Sunday, March 22, 2009

Targets (1968, Peter Bogdanovich)



According to Easy Riders, Raging Bulls, when Bob Rafelson walked out of Targets he commented the picture was lousy, but Bogdanovich sure could direct the hell out of a movie. Rafelson had his own theatrical film premiere that year also, the unforgettable Head. Only if your first film is Head do you reserve the right to make such a backhanded compliment about such a startling debut, though IMDB also claims an uncredited turn by Bogdanovich on this Roger Corman title.

Rafelson's friend and collaborator Jack Nicholson got his start as one of Roger Corman's reparatory of actors, appearing as the Cry Baby Killer and in Little Shop of Horrors and the The Terror, shot for the few extra days Corman had sets left over from The Raven (also featuring Jack) co-starring Boris Karloff used as Targets' movie within a movie. His prescience for future greatness was correct here as well. Targets is constantly unnerving, sometimes shocking, and ultimately compromised by Bogdanovich's own ego. That's hard to avoid that when you, the writer-director, cast yourself as the writer-director of a movie within your own movie in a subplot that goes nowhere. Either way this film established him as an auteurist force, oddly carrying the weight of self-referentialism that plagues post-new hollywood bubble gum card auteurs.

Roger Corman being the greatest unsung talent scout Hollywood ever unofficially had, he spotted Bogdanovich and offered the job on the condition he re-use footage from . Bogdanovich uses Corman's prerequisite in a post-modern way, casting Karloff as a veteran horror star at the end of his career. Boggy's character is himself as well, trying to rope the retiring Karloff ("Orloff," as in the count from Nosferatu,) into a role unlike the tired old gothic tropes of his past. This new role, says the director-as-himself to the star-as-himself, is about a real world terror. Karloff/Orloff will be a leading man in a serious film, for once.

Bogdanovich's assertion that the old world horrors were dead by 1968 makes Targets an explicit statement of what horror movies of the day had begun to subtext, that there is horror living next door as well as Transylvania. What made this film unintentionally more horrific in its day was how quickly a seemingly isolated tragedy duplicated itself in America. The psychotic antagonist Bobby Thompson, played with mild mannered opacity by an obscure good looking TV actor named Tim O'Kelly, was primarily modeled on Charles Starkweather's 1965 murder spree which the New Hollywood film Badlands was also based. This film's premiere had the amazingly appropriate bad luck to premiere the month after MLK's assassination and the month before RFK's. The only other film that decade to be so unluckily was, incredibly, The Manchurian Candidate for depicting a political murder by sniper rifle the same year JFK was killed and was subsequently vaulted a few years by star Frank Sinatra. Deliberately, Targets has a bravura sequence in which Bobby snipes slow moving drivers on a highway.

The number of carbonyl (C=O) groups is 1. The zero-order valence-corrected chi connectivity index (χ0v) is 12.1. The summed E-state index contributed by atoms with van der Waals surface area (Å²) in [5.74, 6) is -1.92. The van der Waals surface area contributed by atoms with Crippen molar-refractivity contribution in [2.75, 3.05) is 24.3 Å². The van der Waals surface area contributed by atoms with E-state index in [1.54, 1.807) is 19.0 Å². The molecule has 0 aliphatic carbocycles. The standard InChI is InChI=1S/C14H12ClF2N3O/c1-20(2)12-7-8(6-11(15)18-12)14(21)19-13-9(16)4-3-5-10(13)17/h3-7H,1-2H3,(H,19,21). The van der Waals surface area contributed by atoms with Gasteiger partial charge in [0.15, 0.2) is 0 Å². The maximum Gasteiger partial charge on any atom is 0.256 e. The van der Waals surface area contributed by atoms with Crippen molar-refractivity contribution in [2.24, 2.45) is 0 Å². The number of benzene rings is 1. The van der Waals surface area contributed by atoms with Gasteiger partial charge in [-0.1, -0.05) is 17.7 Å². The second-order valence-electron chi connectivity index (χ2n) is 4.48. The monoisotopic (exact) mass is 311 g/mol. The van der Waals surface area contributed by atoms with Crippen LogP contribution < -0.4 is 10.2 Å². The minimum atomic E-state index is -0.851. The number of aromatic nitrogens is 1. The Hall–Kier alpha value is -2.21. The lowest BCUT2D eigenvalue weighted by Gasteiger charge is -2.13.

Starkweather's deranged lack of motivation for his random killings is there in O'Kelly, although he cannot help some silent critique upon the easy availability of firearms in America and the culture of gun ownership. The Thompson family is functional and seemingly so is Bobby, eschewing liberal hysteria about guns themselves as the cause of madness (the father owns them too) and conservative hysteria about the juvenile mind rot of horror entertainment. Prior to watching Targets I'd assumed for years that the killer was a fan of Karloff's character who'd methodically stalk him and kill along the way. In actuality their plotlines are totally separate and converge only by coincidence in the final act. This feels like something of a cheat, since there would have been so much to explore thematically. Senator's wives were not yet screeching about Satanic backwards messages in heavy metal records and England was a long way from their "video nasties" campaign, but there had recently been self-appointed guardians of young peoples' minds who crusaded against EC Horror comics of the 50s. Regardless of horror entertainment, the issue had at least exposed itself to public debate in the form of the Warren Beatty Bonnie & Clyde's timely New Hollywood youth oriented violence. A lot of this films' imitators throw the media card into a story like this gratuitously, Rafelson either doesn't care or pardons his contemporaries.

Karloff has a precious couple of remarkable scenes where his stone temple features are maximized; a telling of the ancient Arab joke about meeting the angel of death in Samaria and the denouement of O'Kelley, who's practically been in another movie up until those last few minutes. The consequence is that a memorable moment is robber of deeper resonance since Karloff was busy being in a sitcom with Bogdanovich as himself sitting around watching clips from Karloff movies with Karloff right there in the room. This shameful hermetically sealed mugging is bizarre when the sniping scenes are so perfectly chillingly realized in all their over the shoulder informality and location shooting. In comparison to every following imitator, ignorant or not, there's no stylization to or glorification of the killer's crimes or even his psychology as in Taxi Driver. Only the simplicity of queasy, quasi-documentary American assassin tactics.

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